The alleged contract is for five years, ending in 2019, and would give Kroos a net salary of €5 million (equivalent to approximately €11 million gross in Spain and just over €9 million in Germany) annually. His current earnings at Bayern are €4.5 million gross, according to SportBild. Although Bayern have offered him a new contract, the player has not accepted. And as ESPN has cited, president Karl Hopfner is unwilling to present a new offer to the player, whose contract expires in 2015.
Kroos' agent, Volker Struth, told Bild (h/t Telegraph) in April that his client would see out his contract at Bayern, but Hopfner later said that Bayern would "not overstep certain financial limits" meaning that if a sufficient offer is tabled, the club would sell the 24-year-old. The Marca report claims a transfer fee in the region of €25-30 million is being discussed between the clubs.
When Pep Guardiola's arrival as Bayern coach was announced in January of 2013, it appeared that Kroos stood to benefit most among players in the German giants' squad. A central midfielder with distribution ability well beyond that of any of his teammates, the ex-Hansa Rostock youth player was tailor-made for Guardiola's tiki-taka system. But the trainer decided to sign his former Barcelona protege, Thiago Alcantara, complicating Kroos' situation.
Thiago's season was blighted by injuries and when fit, perhaps he was not started quite as often as Guardiola had intended. Per Transfermarkt, he played in 25 games, starting 19. Of those in which the Spaniard was named to the first XI, Kroos started 13. Regardless, there is and will foreseeably continue to be some competition between the pair, whose roles on the pitch overlap. Although more capable in the final third, Thiago was typically used deeper than Kroos—and in the German's most appropriate role as the architect of the Bayern attack from a position more in midfield than between the middle and forward lines—when the two played at the same time.
Should he join Real, Kroos will not have competition for such a role. He will in all likelihood take over for Xabi Alonso, who despite recently extending his contract with Los Blancos, probably hasn't much time left as a starter. He turns 33 this November and Kroos will be direct competition for his spot in the lineup. Sami Khedira could well be sold following his cruciate ligament surgery, leaving only Luka Modric as an established, relatively young, natural central midfielder in Carlo Ancelotti's side.
Kroos will also face competition from younger players, but those are not quite as threatening as Thiago. Asier Illarramendi should be more worried about Kroos than the German of him, especially considering the Spaniard's inability to impose himself last season. Others, like Angel di Maria and Isco, despite playing in central midfield under Carlo Ancelotti last season, are naturally attacking players who will have to prove that even out of position, they can offer what Kroos cannot in his favored role—an exceptionally tall order indeed.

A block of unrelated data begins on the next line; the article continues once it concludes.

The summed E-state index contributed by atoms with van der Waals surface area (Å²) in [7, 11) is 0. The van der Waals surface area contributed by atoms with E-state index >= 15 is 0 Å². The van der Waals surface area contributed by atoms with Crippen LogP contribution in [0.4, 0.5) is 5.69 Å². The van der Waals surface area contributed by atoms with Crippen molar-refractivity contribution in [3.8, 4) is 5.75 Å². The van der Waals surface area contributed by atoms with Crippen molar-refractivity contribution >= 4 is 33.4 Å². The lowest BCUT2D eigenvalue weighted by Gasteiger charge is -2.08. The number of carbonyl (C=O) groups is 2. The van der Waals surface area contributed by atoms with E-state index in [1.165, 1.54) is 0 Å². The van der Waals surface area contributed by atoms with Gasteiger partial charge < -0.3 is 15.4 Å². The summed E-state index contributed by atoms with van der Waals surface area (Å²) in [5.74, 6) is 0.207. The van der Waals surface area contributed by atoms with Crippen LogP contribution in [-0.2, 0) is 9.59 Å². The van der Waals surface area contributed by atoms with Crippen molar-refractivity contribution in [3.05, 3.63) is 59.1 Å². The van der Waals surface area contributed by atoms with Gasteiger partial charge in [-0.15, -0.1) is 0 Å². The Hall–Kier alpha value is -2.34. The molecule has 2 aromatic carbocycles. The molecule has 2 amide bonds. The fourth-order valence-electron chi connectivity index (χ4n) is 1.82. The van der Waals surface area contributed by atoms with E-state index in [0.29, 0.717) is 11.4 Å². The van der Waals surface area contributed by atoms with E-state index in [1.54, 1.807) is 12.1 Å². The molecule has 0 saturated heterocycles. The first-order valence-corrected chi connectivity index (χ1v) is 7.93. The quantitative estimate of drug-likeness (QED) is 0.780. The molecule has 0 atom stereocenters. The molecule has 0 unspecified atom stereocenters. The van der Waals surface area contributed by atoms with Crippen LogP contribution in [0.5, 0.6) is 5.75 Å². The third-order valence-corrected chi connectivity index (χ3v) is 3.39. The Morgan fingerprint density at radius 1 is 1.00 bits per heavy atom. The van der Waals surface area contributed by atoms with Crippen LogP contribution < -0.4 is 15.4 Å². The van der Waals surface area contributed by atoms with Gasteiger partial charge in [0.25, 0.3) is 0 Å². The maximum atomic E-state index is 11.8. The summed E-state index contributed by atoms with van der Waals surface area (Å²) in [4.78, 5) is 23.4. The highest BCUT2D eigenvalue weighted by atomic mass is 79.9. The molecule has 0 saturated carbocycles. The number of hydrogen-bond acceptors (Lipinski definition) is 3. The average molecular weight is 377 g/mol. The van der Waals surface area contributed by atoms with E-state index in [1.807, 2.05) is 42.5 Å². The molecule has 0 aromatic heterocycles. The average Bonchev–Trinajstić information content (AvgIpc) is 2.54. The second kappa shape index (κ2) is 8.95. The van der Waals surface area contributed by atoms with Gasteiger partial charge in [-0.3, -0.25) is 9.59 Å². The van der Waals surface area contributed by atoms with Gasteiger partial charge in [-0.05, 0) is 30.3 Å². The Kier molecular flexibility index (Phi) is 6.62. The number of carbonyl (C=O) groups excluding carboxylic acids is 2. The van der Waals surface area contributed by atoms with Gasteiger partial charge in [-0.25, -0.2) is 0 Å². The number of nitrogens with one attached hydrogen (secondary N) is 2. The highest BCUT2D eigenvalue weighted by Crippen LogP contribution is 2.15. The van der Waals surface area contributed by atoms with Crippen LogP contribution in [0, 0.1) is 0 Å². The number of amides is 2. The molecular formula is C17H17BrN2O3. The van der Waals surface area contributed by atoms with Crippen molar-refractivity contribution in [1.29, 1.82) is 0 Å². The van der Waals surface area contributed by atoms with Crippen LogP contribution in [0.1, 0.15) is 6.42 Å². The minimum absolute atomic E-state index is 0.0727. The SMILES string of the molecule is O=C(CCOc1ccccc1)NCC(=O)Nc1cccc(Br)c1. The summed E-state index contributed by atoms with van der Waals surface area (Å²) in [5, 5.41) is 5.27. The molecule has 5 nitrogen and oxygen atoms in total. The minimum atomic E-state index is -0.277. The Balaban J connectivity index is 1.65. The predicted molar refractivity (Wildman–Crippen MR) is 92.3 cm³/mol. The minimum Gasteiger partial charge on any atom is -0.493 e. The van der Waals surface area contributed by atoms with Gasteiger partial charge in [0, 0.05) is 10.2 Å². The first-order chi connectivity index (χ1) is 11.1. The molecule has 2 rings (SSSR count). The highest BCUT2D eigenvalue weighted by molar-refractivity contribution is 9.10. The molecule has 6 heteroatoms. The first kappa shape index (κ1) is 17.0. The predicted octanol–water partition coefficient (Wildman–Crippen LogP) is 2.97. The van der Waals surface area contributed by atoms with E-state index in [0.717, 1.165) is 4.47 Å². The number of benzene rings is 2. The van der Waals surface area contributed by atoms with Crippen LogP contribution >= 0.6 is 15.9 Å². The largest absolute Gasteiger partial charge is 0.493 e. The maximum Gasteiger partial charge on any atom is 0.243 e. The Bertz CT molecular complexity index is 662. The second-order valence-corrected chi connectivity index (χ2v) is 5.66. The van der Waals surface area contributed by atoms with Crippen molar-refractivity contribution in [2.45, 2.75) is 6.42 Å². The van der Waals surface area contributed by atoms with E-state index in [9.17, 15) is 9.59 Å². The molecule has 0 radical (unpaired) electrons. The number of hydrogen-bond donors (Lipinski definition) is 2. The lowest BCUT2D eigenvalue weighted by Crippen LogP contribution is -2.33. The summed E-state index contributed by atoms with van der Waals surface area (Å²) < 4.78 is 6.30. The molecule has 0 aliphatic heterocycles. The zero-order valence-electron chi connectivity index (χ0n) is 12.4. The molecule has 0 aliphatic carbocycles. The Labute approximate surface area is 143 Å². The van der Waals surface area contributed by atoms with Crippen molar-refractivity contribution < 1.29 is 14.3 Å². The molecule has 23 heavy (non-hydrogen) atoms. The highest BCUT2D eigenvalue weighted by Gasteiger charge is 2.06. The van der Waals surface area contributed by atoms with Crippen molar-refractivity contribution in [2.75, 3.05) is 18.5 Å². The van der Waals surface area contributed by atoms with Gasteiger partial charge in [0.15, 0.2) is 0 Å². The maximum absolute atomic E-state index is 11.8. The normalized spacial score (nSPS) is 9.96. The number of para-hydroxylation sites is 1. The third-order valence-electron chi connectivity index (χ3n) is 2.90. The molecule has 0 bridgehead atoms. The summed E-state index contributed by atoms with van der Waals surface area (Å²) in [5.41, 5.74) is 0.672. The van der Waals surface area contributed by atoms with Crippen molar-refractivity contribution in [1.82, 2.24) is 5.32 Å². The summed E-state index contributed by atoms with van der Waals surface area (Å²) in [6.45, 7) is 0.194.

Kroos spent one season at Leverkusen and two at Bayern under Jupp Heynckes and was by all accounts comfortable with his situation. But he's won everything he could at Bayern and according to Raphael Honigstein of The Guardian, he sees Bayern's refusal to pay him in the region of the wages of Bastian Schweinsteiger, Philipp Lahm (both €10 million) and Arjen Robben (€8 million) as one that keeps him out of the club's political elite as he enters the prime of his career and as those elites approach their latter years. Thiago being given €8 million as a direct competitor could not have been seen as a vote of confidence, either.
If he moves to Madrid, Kroos can expect to be to Di Maria what Thiago was to him. He won't be regarded as Sergio Ramos and Cristiano Ronaldo are, but as a newcomer, that cannot be considered a snub. And his sky-high wages will provide comfort in any case.
The Marca report claims that Chelsea and Manchester United were also interested in signing Kroos, but the player has chosen Real. And at this point, it makes perfect sense for him to move to Madrid. United are at the beginning of a rebuilding period while Chelsea still are likely a year or two from their peak. Bayern as well are in a stage of uncertain identity, with the club's bosses apparently committed to Guardiola's plans to make substantial changes to the team that Heynckes built—a process that could take some time.
Real are currently the best team in the world. They won the Champions League after obliterating Bayern and better yet, there is room in the starting XI for a player like Kroos. Real are a huge club with a rich history and importantly, represent a new challenge. From financial, sporting and personal perspectives, Kroos would be making a rational and timely move if he were to become Real's next Galactico.